Elon Musk’s rapid bitcoin flip-flop

David MoonBlog

In only a week, GameStop has been dethroned as the darling of millions of newbie day traders. Bitcoin regained that distinction, aided by the news that Elon Musk’s electric automobile company Tesla purchased $1.5 billion of the digital currency in January. In addition to making headlines on investment-oriented information platforms, news of Tesla’s purchase was widely broadcast in the general media.

What wasn’t widely broadcast, however, was that a month prior to the company’s huge bitcoin purchase, Tesla co-founder and CEO Elon Musk appeared openly negative about the digital currency. On December 20, Musk, now the world’s richest man, tweeted to his 45 million Twitter followers, “Bitcoin is almost as [bull manure] as fiat money.” (“Fiat money” is currency issued by a government.)

Less than two weeks following Musk’s bitcoin tweet, Tesla changed its internal policies to allow investments in alternative assets, including gold and cryptocurrencies such as bitcoin. By the end of January, less than six weeks following Musk’s little discussed or noticed negative digital currency tweet, the company he leads had bought $1.5 billion of that bull crap bitcoin.

Such a rapid about face makes one wonder if Musk changed his opinion about bitcoin, or if his tweet was intended to depress bitcoin’s price immediately prior to Tesla’s purchase? Neither inspires my confidence in Musk. It will be interesting to see if regulators examine the curious timing of Musk’s seeming inconsistency. If so, it won’t be the first time Musk has run afoul of securities regulations.

In 2018, the Securities and Exchange Commission (SEC) charged Musk with securities fraud related to a tweet about taking Tesla private. Musk and Tesla agreed to a settlement and a $40 million fine, without admitting or denying the SEC’s charges. Less than six months later, another Musk tweet prompted the SEC to charge that Musk had violated the 2018 settlement agreement.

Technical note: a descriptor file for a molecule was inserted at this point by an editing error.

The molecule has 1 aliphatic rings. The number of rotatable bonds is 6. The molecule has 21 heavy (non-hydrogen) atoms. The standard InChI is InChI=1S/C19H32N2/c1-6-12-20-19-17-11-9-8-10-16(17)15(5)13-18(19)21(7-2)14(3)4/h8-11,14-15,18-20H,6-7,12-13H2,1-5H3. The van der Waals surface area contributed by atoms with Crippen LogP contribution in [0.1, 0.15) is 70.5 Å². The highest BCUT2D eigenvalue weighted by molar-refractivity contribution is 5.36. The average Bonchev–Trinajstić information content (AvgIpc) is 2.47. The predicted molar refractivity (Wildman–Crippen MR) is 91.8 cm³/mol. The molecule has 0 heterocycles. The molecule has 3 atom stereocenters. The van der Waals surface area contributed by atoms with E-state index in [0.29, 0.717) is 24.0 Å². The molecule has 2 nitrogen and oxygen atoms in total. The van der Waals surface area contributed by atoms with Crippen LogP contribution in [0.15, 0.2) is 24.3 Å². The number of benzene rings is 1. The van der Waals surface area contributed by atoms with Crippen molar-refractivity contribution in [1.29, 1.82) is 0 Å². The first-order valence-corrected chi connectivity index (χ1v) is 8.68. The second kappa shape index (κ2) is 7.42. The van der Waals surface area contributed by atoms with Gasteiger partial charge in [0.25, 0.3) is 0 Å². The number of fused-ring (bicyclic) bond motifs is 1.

What difference might this make to you?

Elon Musk is a multi-discipline visionary who inspires an almost cultlike, fanatical loyalty. But his fans/followers should be careful assuming they should blindly piggy-back on Tesla’s bitcoin bet. Vision in one area of life does not guarantee competence in another. Elon Musk named his electric care company after uber inventor Nikola Tesla, a contemporary, one-time employee and eventual competitor of Thomas Edison. Among Tesla’s more than 700 patents are the radio, fluorescent lights and the AC motor. Tesla’s obsessive-compulsive disorder was a factor in both his genius and his ultimate demise, as one of mankind’s most accomplished inventors and visionaries spent his final years fixated on pigeons, eventually dying penniless in 1943. I’m sure Elon Musk won’t suffer a similar tragic fate, but I’m not sure about bitcoin.

David Moon is president of Moon Capital Management. A version of this piece originally appeared in the USA TODAY NETWORK.